IJAA  Vol.3 No.3 , September 2013
The Effect of Radiogenic Heating on the Amino Acid Content of an Early Cometary Body
Abstract: This study compares the rates for the formation and destruction of amino acids in the liquid cometary core subjected to radiogenic heating by the β+ decay of the cosmogenic nuclide 26Al. The evolution of the temperature and mass of the comet were computed along with the dynamics of relatively complex organic species such as amino acids. Given the experimentally determined rate coefficient for the radiolysis of amino acids in water solution, the destruction of amino acids is virtually completed after an absorbed radiation dose of ~1 kGy. The calculations suggest that the liquid water core in comets with an initial radionuclide abundance that is sufficient to crystallize and melt the original amorphous ice is subjected to a dose of 100 - 1500 kGy. Any amino acid concentration formed in water either by radiolysis of simpler compounds or by thermal processes such as the synthesis of Strecker could not survive the irradiation delivered by the decay of 26Al.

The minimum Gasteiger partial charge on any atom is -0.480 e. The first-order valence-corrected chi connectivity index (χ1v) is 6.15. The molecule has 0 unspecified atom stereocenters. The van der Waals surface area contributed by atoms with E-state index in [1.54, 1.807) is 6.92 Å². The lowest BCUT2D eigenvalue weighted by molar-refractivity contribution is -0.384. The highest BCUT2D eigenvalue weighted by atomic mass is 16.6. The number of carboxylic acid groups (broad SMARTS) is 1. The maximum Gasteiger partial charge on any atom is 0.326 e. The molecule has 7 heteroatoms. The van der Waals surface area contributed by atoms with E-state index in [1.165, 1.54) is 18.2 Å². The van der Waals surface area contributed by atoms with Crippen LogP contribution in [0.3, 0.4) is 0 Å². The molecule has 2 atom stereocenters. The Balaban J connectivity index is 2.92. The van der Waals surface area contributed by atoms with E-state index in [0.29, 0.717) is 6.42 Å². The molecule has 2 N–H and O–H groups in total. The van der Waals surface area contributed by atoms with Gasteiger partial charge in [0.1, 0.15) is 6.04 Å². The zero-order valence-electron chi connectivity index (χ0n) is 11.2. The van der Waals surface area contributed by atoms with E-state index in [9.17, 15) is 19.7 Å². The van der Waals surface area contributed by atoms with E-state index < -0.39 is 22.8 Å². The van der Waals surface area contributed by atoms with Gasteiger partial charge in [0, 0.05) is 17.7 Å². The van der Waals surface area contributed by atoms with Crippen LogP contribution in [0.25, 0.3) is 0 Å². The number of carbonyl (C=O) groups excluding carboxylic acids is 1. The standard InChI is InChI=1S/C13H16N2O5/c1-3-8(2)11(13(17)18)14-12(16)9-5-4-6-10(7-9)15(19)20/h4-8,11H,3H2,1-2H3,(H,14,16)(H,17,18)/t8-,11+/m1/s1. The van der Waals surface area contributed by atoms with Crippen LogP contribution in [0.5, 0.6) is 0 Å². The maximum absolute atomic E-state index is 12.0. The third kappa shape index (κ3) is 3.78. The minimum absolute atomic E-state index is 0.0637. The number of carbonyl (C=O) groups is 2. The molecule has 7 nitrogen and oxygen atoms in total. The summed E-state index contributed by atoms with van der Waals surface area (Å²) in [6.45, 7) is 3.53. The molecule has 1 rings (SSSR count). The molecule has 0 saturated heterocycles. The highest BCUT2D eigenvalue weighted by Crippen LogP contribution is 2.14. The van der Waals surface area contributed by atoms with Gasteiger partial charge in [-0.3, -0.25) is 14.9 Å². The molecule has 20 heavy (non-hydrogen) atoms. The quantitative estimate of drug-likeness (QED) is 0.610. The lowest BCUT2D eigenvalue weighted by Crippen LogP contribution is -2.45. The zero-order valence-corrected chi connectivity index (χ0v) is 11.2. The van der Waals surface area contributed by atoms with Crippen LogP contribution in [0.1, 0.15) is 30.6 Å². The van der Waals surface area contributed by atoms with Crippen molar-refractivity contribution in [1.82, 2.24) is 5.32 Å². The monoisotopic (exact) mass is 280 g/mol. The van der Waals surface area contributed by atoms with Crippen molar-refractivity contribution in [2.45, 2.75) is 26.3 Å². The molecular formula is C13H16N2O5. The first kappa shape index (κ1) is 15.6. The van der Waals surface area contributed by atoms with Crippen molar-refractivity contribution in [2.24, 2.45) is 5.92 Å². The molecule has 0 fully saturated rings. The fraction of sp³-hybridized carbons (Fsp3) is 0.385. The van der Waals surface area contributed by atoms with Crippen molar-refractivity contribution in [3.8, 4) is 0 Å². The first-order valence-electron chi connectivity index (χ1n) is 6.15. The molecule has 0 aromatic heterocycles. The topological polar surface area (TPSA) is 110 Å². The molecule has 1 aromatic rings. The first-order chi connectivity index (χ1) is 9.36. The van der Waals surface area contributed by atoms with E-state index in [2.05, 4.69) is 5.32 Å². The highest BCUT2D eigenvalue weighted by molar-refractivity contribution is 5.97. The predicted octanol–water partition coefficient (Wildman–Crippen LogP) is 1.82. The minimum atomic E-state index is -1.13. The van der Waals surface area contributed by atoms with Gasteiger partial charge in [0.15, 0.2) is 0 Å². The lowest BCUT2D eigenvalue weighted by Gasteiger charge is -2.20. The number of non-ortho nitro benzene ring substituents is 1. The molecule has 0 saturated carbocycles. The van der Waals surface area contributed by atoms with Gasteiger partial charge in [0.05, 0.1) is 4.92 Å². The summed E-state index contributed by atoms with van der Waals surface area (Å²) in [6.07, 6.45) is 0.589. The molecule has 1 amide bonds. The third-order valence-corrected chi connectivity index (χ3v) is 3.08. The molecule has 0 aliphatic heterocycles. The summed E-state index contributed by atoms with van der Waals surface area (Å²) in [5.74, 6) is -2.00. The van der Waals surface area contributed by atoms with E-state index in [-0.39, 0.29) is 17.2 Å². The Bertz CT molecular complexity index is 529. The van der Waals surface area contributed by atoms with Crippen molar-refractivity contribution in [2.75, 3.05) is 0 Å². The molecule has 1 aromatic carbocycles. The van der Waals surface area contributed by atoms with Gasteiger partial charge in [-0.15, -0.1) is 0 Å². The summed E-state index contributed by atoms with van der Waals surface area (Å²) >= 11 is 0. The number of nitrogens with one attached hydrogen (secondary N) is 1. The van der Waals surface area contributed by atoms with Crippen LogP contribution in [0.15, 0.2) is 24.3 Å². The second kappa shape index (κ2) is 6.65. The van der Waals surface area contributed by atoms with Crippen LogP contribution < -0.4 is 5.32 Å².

Cite this paper: C. Canepa, "The Effect of Radiogenic Heating on the Amino Acid Content of an Early Cometary Body," International Journal of Astronomy and Astrophysics, Vol. 3 No. 3, 2013, pp. 278-284. doi: 10.4236/ijaa.2013.33033.

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